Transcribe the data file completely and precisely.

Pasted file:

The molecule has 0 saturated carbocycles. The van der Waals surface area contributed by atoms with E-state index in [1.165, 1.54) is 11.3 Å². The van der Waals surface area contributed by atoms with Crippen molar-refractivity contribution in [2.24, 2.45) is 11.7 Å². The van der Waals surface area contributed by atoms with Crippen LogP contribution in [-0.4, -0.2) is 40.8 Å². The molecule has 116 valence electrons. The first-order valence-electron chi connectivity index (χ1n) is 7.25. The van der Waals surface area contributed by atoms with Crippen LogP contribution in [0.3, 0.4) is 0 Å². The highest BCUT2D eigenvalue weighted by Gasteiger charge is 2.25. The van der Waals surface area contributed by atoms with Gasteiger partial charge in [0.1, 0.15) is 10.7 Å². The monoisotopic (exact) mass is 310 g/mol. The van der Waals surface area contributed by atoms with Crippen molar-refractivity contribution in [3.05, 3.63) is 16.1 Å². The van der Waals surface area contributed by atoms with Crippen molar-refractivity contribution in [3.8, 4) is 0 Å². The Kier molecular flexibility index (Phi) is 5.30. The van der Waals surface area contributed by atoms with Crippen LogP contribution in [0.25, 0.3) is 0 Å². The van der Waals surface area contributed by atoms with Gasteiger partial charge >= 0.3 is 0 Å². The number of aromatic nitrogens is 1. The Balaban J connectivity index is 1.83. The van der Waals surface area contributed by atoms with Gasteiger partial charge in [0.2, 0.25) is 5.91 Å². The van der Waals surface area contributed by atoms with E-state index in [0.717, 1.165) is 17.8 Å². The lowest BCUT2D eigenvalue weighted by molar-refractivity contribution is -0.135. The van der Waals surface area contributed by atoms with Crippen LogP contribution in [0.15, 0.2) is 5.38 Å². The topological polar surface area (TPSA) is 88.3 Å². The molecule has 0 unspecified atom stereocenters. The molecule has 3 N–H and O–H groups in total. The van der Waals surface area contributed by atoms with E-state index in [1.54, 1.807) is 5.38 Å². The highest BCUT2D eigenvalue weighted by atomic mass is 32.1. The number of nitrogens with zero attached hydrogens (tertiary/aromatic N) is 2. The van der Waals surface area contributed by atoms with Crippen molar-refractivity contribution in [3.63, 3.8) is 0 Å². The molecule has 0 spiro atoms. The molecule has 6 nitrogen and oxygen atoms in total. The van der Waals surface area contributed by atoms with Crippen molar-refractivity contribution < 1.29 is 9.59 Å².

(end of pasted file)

The molecule has 0 saturated carbocycles. The van der Waals surface area contributed by atoms with E-state index in [1.165, 1.54) is 11.3 Å². The van der Waals surface area contributed by atoms with Crippen molar-refractivity contribution in [2.24, 2.45) is 11.7 Å². The van der Waals surface area contributed by atoms with Crippen LogP contribution in [-0.4, -0.2) is 40.8 Å². The molecule has 116 valence electrons. The first-order valence-electron chi connectivity index (χ1n) is 7.25. The van der Waals surface area contributed by atoms with Crippen LogP contribution in [0.3, 0.4) is 0 Å². The highest BCUT2D eigenvalue weighted by Gasteiger charge is 2.25. The van der Waals surface area contributed by atoms with Gasteiger partial charge in [0.1, 0.15) is 10.7 Å². The monoisotopic (exact) mass is 310 g/mol. The van der Waals surface area contributed by atoms with Crippen molar-refractivity contribution in [3.05, 3.63) is 16.1 Å². The van der Waals surface area contributed by atoms with Crippen molar-refractivity contribution in [3.8, 4) is 0 Å². The Kier molecular flexibility index (Phi) is 5.30. The van der Waals surface area contributed by atoms with Crippen LogP contribution in [0.25, 0.3) is 0 Å². The van der Waals surface area contributed by atoms with Gasteiger partial charge >= 0.3 is 0 Å². The number of aromatic nitrogens is 1. The Balaban J connectivity index is 1.83. The van der Waals surface area contributed by atoms with Gasteiger partial charge in [0.2, 0.25) is 5.91 Å². The van der Waals surface area contributed by atoms with E-state index in [0.717, 1.165) is 17.8 Å². The lowest BCUT2D eigenvalue weighted by molar-refractivity contribution is -0.135. The van der Waals surface area contributed by atoms with Crippen LogP contribution in [0.15, 0.2) is 5.38 Å². The topological polar surface area (TPSA) is 88.3 Å². The molecule has 0 unspecified atom stereocenters. The molecule has 3 N–H and O–H groups in total. The van der Waals surface area contributed by atoms with E-state index in [1.54, 1.807) is 5.38 Å². The highest BCUT2D eigenvalue weighted by atomic mass is 32.1. The number of nitrogens with zero attached hydrogens (tertiary/aromatic N) is 2. The van der Waals surface area contributed by atoms with Crippen molar-refractivity contribution in [3.63, 3.8) is 0 Å². The molecule has 0 spiro atoms. The molecule has 6 nitrogen and oxygen atoms in total. The van der Waals surface area contributed by atoms with Crippen molar-refractivity contribution < 1.29 is 9.59 Å².